As to the cast, as the remote, ethereal heroine Edgar-Jones seems no more comfortable than the miscast Audrey Hepburn did as bird girl Rima in Mel Ferrer’s goofily misguided 1959 filmization of “Mansions,” and Strathairn overdoes his hesitant shtick while going full Atticus Finchy as her lawyer; Hyatt and Macer exaggerate the down-home lovability of the only blacks in the vicinity, turning Mabel and Jumpin’ into something perilously close to stereotypes, as Dillahunt does the cruelty of Kya’s father. Neither Smith nor Dickinson seems particularly at ease as the good and bad men in Kya’s life, and many of the secondary performances have a faintly amateurish quality, which is perhaps to be attributed to the inexperience of Newman, for whom this is a theatrical directorial debut, or the stilted dialogue provided by Alibar (or maybe Owens). Newman does, however, get an animated—if hardly subtle—turn from Regina as young Kya, and an even better one from Blumm as young Tate.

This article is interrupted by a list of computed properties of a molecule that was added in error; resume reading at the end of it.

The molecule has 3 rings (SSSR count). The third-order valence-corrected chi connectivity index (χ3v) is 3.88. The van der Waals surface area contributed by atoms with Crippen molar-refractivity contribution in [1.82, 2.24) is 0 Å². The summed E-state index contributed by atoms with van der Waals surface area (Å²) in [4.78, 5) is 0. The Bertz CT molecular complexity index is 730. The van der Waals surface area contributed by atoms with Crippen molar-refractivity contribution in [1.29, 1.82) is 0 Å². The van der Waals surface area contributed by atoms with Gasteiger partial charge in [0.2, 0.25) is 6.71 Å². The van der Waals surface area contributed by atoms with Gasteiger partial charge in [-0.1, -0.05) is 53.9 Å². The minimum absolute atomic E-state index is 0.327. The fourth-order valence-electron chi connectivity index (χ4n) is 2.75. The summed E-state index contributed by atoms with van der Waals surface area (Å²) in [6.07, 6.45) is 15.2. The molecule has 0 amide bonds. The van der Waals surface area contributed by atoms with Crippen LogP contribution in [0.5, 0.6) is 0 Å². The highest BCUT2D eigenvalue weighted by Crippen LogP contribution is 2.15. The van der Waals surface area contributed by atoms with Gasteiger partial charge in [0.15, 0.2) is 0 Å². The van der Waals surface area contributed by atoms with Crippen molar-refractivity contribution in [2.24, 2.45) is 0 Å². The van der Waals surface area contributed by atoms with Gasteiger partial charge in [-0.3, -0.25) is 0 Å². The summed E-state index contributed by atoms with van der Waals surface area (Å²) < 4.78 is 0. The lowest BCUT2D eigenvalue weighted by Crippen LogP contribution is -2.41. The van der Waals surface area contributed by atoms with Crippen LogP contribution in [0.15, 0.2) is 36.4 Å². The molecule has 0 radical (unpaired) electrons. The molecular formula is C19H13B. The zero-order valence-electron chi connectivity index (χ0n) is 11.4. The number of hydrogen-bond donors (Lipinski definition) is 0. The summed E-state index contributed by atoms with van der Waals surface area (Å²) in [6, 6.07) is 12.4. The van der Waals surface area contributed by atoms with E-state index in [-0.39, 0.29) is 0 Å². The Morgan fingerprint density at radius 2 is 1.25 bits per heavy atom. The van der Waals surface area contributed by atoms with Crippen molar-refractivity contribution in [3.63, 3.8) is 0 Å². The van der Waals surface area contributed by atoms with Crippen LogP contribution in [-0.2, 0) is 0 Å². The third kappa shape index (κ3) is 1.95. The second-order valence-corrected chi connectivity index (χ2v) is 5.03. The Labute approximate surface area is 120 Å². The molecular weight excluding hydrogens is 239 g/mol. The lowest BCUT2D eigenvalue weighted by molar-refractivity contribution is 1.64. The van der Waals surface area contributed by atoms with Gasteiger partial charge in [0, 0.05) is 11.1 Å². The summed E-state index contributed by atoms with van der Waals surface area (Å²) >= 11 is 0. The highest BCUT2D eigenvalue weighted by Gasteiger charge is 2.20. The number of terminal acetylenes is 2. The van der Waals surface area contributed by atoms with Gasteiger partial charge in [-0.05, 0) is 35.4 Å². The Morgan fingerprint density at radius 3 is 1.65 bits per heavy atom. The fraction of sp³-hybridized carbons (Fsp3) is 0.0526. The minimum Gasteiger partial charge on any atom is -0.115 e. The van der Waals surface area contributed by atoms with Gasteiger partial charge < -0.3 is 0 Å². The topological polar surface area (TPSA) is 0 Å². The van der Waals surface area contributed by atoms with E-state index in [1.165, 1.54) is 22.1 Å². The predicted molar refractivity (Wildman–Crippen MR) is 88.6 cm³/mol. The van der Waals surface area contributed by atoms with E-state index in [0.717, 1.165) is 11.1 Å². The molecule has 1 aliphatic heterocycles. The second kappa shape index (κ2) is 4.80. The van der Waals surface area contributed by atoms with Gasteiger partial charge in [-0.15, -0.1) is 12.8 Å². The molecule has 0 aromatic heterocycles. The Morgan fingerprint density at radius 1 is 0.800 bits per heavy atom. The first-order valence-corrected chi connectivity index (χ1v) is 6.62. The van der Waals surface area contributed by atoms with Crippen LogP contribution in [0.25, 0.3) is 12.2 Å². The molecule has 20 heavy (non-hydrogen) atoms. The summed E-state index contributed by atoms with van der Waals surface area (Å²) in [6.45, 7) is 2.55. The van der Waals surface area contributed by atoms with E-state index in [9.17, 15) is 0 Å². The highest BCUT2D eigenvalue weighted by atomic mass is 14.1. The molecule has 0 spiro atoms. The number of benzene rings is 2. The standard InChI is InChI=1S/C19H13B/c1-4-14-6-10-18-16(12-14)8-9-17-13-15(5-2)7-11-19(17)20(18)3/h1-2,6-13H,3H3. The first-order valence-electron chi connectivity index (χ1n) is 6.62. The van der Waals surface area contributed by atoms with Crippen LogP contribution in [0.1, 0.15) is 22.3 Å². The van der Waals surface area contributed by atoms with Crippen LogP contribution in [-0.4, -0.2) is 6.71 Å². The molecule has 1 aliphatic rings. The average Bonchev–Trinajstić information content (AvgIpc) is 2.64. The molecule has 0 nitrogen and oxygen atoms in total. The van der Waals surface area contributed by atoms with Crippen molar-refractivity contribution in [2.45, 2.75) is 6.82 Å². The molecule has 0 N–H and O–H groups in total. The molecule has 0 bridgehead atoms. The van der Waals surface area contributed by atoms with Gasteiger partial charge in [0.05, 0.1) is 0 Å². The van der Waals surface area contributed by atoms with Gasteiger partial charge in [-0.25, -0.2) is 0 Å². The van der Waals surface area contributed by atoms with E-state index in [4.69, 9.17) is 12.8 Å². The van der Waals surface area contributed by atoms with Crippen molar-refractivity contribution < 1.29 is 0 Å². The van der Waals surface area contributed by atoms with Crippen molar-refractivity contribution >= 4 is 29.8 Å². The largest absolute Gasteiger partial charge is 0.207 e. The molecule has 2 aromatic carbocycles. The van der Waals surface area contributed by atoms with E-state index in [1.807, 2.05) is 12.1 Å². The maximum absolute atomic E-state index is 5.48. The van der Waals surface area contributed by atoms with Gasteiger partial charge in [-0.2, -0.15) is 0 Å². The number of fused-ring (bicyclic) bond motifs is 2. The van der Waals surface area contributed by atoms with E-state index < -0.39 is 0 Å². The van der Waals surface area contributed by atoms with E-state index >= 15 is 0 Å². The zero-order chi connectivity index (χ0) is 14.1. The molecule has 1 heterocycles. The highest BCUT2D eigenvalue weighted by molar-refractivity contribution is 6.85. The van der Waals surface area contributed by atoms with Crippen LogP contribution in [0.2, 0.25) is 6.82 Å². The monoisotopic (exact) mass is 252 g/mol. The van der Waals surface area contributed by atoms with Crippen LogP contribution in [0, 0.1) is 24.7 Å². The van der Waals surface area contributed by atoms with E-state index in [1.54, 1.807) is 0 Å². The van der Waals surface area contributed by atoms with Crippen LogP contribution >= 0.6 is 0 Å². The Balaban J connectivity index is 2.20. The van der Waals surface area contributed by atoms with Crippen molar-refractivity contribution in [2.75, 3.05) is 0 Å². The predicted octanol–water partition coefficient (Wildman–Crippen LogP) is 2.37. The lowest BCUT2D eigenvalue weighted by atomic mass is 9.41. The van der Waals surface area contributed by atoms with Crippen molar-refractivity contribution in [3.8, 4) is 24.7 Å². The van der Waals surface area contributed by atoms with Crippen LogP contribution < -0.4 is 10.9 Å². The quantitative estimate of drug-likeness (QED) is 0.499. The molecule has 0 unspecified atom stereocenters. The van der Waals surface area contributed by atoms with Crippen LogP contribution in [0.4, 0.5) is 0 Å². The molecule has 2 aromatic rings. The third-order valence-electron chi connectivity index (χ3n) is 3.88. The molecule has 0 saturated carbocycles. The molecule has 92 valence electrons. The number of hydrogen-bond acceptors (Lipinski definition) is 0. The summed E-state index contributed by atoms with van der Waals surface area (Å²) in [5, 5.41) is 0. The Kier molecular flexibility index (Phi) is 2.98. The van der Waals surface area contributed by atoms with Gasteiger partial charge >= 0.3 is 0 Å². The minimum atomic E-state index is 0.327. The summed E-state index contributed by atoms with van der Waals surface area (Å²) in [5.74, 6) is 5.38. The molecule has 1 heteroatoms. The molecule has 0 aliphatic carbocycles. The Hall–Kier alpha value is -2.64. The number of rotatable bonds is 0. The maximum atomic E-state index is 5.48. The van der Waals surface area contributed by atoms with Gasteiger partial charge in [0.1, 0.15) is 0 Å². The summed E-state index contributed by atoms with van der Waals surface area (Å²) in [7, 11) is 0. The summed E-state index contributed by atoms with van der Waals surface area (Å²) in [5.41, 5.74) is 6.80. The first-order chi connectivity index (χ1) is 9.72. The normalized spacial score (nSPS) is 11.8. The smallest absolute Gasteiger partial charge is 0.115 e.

Given its enormous popularity—it has become, after all, one of the best-selling books of all time—one assumes there must be some magic to be found in Owens’ novel. If so, however, it hasn’t been successfully transferred to the screen despite the loving attention of the filmmakers, including producer Reese Witherspoon.